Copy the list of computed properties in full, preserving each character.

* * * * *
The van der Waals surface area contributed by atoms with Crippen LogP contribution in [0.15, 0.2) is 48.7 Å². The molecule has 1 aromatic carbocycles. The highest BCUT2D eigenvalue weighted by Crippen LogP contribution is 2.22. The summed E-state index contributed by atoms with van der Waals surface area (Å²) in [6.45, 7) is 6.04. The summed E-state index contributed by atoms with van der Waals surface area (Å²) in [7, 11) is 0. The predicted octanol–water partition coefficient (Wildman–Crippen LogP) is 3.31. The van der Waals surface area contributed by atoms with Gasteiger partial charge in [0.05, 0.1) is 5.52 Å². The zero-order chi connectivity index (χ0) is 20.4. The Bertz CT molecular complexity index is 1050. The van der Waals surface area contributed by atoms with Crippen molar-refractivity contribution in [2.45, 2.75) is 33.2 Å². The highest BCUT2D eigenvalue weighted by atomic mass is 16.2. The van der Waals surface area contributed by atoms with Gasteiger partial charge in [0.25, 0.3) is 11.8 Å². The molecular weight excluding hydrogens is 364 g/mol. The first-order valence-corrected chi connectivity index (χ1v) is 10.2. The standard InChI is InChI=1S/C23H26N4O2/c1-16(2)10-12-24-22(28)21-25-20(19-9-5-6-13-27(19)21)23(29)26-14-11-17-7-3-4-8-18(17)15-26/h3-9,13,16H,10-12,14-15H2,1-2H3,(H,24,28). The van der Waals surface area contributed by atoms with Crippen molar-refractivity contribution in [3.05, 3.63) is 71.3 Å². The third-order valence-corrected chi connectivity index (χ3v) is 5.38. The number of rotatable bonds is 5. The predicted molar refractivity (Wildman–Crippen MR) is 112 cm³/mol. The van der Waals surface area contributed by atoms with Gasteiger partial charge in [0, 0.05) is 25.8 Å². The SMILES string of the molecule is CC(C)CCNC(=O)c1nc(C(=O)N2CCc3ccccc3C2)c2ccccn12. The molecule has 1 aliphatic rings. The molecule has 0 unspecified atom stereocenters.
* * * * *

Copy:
The van der Waals surface area contributed by atoms with Crippen LogP contribution in [0.15, 0.2) is 48.7 Å². The molecule has 1 aromatic carbocycles. The highest BCUT2D eigenvalue weighted by Crippen LogP contribution is 2.22. The summed E-state index contributed by atoms with van der Waals surface area (Å²) in [6.45, 7) is 6.04. The summed E-state index contributed by atoms with van der Waals surface area (Å²) in [7, 11) is 0. The predicted octanol–water partition coefficient (Wildman–Crippen LogP) is 3.31. The van der Waals surface area contributed by atoms with Gasteiger partial charge in [0.05, 0.1) is 5.52 Å². The zero-order chi connectivity index (χ0) is 20.4. The Bertz CT molecular complexity index is 1050. The van der Waals surface area contributed by atoms with Crippen molar-refractivity contribution in [2.45, 2.75) is 33.2 Å². The highest BCUT2D eigenvalue weighted by atomic mass is 16.2. The van der Waals surface area contributed by atoms with Gasteiger partial charge in [0.25, 0.3) is 11.8 Å². The molecular weight excluding hydrogens is 364 g/mol. The first-order valence-corrected chi connectivity index (χ1v) is 10.2. The standard InChI is InChI=1S/C23H26N4O2/c1-16(2)10-12-24-22(28)21-25-20(19-9-5-6-13-27(19)21)23(29)26-14-11-17-7-3-4-8-18(17)15-26/h3-9,13,16H,10-12,14-15H2,1-2H3,(H,24,28). The van der Waals surface area contributed by atoms with Crippen molar-refractivity contribution in [3.05, 3.63) is 71.3 Å². The third-order valence-corrected chi connectivity index (χ3v) is 5.38. The number of rotatable bonds is 5. The predicted molar refractivity (Wildman–Crippen MR) is 112 cm³/mol. The van der Waals surface area contributed by atoms with Gasteiger partial charge in [0, 0.05) is 25.8 Å². The SMILES string of the molecule is CC(C)CCNC(=O)c1nc(C(=O)N2CCc3ccccc3C2)c2ccccn12. The molecule has 1 aliphatic rings. The molecule has 0 unspecified atom stereocenters.